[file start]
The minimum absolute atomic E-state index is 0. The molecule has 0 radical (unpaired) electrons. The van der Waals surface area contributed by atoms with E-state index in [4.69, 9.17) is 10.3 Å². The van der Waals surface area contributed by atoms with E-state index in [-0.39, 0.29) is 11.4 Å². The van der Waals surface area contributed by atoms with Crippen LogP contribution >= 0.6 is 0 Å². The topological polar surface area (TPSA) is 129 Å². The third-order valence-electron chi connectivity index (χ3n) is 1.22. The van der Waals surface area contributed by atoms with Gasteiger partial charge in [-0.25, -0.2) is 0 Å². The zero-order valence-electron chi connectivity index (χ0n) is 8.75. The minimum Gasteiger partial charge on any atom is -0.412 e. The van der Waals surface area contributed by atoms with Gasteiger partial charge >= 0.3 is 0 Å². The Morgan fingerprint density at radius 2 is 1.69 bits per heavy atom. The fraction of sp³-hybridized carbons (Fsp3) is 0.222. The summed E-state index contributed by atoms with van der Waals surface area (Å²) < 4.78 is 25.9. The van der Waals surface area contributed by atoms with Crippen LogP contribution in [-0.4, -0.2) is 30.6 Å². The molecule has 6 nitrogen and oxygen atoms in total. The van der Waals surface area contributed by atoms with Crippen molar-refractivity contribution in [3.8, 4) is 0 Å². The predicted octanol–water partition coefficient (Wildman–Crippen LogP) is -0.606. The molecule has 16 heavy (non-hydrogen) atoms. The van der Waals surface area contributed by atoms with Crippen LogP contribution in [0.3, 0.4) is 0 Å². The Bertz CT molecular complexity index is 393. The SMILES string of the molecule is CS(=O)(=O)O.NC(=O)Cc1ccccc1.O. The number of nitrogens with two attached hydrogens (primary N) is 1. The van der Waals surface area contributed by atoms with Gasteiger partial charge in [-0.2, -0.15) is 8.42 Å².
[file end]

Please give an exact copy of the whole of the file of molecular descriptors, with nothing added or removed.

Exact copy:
The minimum absolute atomic E-state index is 0. The molecule has 0 radical (unpaired) electrons. The van der Waals surface area contributed by atoms with E-state index in [4.69, 9.17) is 10.3 Å². The van der Waals surface area contributed by atoms with E-state index in [-0.39, 0.29) is 11.4 Å². The van der Waals surface area contributed by atoms with Crippen LogP contribution >= 0.6 is 0 Å². The topological polar surface area (TPSA) is 129 Å². The third-order valence-electron chi connectivity index (χ3n) is 1.22. The van der Waals surface area contributed by atoms with Gasteiger partial charge in [-0.25, -0.2) is 0 Å². The zero-order valence-electron chi connectivity index (χ0n) is 8.75. The minimum Gasteiger partial charge on any atom is -0.412 e. The van der Waals surface area contributed by atoms with Gasteiger partial charge >= 0.3 is 0 Å². The Morgan fingerprint density at radius 2 is 1.69 bits per heavy atom. The fraction of sp³-hybridized carbons (Fsp3) is 0.222. The summed E-state index contributed by atoms with van der Waals surface area (Å²) < 4.78 is 25.9. The van der Waals surface area contributed by atoms with Crippen LogP contribution in [-0.4, -0.2) is 30.6 Å². The molecule has 6 nitrogen and oxygen atoms in total. The van der Waals surface area contributed by atoms with Crippen molar-refractivity contribution in [3.8, 4) is 0 Å². The predicted octanol–water partition coefficient (Wildman–Crippen LogP) is -0.606. The molecule has 16 heavy (non-hydrogen) atoms. The van der Waals surface area contributed by atoms with Crippen LogP contribution in [0.3, 0.4) is 0 Å². The Bertz CT molecular complexity index is 393. The SMILES string of the molecule is CS(=O)(=O)O.NC(=O)Cc1ccccc1.O. The number of nitrogens with two attached hydrogens (primary N) is 1. The van der Waals surface area contributed by atoms with Gasteiger partial charge in [-0.2, -0.15) is 8.42 Å².